If these two scenarios came true (run with it) it would leave Miami at #9 as the next obvious home for RG3. Suddenly, you could be looking at a situation where the Carolina Panthers are on the clock at #8 and the Seahawks would only need to move up three spots to usurp the Dolphins. The old trade value chart says Seattle would need to make up 150 points, essentially the price of a late third round pick. The Seahawks haven’t had a third round choice in the last two drafts, yet have still managed to find plenty of talent in the later rounds. If Seattle traded it’s early third round pick, they could probably get a 5th rounder out of the deal to soften the blow. It’s hardly a trade that will ruin the future of your franchise, especially if you believed Griffin had the potential to finally end the tedious debate as to who will be Seattle’s quarterback of the future.
A lot would need to happen for this to become reality – not to mention the possibility that other teams could also look to move up and might be willing to spend big in order to do so. However, there was a lot of hype about Blaine Gabbert last April. People might not recognise it considering Gabbert’sstruggles this year, but there was talk he could go first overall and wouldn’t make it out of the top five. At one point, reports suggested Washington were aggressively trying to trade up to draft him in the top-three. As it happens, the Redskins passed up the chance to draft him with their own pick and Gabbert went fell to the #10 pick – a surprise at the time. Although we expect Griffin to go very early – and people expect Griffin to be a better pro than Gabbert has so far – let’s try not to assume anything just yet.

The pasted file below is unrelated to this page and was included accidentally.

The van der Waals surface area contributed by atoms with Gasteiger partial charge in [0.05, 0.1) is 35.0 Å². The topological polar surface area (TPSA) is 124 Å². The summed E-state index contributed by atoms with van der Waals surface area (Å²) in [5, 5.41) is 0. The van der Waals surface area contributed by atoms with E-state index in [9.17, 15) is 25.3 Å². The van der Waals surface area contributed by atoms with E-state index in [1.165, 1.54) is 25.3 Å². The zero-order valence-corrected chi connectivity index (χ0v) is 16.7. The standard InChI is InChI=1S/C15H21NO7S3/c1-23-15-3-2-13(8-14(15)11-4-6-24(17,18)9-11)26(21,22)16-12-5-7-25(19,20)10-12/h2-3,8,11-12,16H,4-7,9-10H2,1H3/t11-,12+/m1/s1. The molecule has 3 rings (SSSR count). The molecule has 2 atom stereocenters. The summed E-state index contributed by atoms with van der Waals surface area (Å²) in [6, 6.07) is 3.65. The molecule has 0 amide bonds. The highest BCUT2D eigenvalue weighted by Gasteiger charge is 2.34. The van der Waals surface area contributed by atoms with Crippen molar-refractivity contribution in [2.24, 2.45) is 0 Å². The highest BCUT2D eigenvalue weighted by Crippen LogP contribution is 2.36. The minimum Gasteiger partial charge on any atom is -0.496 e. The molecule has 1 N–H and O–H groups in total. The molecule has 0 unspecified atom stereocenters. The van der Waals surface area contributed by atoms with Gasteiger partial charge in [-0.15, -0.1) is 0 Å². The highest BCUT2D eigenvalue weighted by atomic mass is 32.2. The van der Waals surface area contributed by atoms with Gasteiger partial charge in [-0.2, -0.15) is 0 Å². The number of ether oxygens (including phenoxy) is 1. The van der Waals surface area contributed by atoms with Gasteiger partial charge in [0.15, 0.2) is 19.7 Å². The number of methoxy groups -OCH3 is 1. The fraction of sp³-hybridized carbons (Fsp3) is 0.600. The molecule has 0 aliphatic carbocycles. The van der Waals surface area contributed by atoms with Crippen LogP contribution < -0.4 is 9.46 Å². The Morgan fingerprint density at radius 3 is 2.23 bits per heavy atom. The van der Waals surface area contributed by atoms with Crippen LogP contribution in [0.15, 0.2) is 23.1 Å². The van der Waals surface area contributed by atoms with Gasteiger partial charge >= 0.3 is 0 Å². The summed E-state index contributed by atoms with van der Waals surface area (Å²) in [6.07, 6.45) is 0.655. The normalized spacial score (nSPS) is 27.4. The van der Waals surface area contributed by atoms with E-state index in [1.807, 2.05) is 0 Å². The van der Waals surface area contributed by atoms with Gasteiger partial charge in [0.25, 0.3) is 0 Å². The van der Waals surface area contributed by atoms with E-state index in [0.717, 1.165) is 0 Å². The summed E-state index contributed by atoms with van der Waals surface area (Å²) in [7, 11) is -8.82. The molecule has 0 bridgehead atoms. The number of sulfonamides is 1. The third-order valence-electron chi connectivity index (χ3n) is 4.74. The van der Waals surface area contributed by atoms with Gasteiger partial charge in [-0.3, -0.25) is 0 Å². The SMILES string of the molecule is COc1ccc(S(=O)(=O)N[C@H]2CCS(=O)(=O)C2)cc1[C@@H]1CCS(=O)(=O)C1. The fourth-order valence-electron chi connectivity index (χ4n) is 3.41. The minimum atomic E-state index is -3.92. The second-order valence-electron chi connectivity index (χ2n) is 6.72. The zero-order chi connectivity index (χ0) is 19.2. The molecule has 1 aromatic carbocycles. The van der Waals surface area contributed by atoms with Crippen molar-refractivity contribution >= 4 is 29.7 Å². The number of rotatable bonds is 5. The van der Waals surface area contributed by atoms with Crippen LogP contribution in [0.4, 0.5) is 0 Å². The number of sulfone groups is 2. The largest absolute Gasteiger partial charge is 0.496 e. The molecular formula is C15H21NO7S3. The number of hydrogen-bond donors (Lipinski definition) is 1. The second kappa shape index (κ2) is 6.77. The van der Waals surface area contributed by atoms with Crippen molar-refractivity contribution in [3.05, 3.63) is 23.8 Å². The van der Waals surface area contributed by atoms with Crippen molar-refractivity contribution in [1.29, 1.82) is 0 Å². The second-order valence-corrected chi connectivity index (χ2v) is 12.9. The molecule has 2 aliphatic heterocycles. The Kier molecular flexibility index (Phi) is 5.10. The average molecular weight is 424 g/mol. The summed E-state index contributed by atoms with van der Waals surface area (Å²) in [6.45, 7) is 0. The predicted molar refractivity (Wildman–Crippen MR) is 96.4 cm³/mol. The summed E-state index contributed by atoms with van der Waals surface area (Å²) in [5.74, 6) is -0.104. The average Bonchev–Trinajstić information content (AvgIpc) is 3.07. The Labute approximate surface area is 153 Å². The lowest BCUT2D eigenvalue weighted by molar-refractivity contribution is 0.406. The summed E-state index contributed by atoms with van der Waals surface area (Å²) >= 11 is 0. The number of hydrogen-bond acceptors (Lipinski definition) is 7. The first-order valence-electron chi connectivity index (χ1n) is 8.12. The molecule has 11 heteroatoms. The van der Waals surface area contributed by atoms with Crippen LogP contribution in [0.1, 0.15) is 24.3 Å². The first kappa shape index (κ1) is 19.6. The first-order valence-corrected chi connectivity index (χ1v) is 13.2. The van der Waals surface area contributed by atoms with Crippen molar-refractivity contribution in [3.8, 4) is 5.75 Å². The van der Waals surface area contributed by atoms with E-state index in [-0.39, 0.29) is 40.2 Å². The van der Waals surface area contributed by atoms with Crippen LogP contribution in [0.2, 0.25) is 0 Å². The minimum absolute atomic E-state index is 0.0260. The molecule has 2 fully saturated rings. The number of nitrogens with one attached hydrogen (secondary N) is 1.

Picking in the late teens would’ve made any potential trade a blockbuster – multiple picks, two first rounders. It would’ve handcuffed the Seahawks – and Pete Carroll – to Griffin and his success or failure. I’d guess this franchise wouldn’t be prepared to make such a move, a risk that seems out of character. Whether Seattle picks at #11 or #12, suddenly such a deal is no longer so unrealistic. According to the chart, for the price of their second rounder they have enough to get up to #5 or #6. If the Seahawks like RG3 enough to make him ‘the guy’, putting a deal together to bring him to the North West may not cost quite as much as people first thought. Is he in play for the Seahawks? Why not?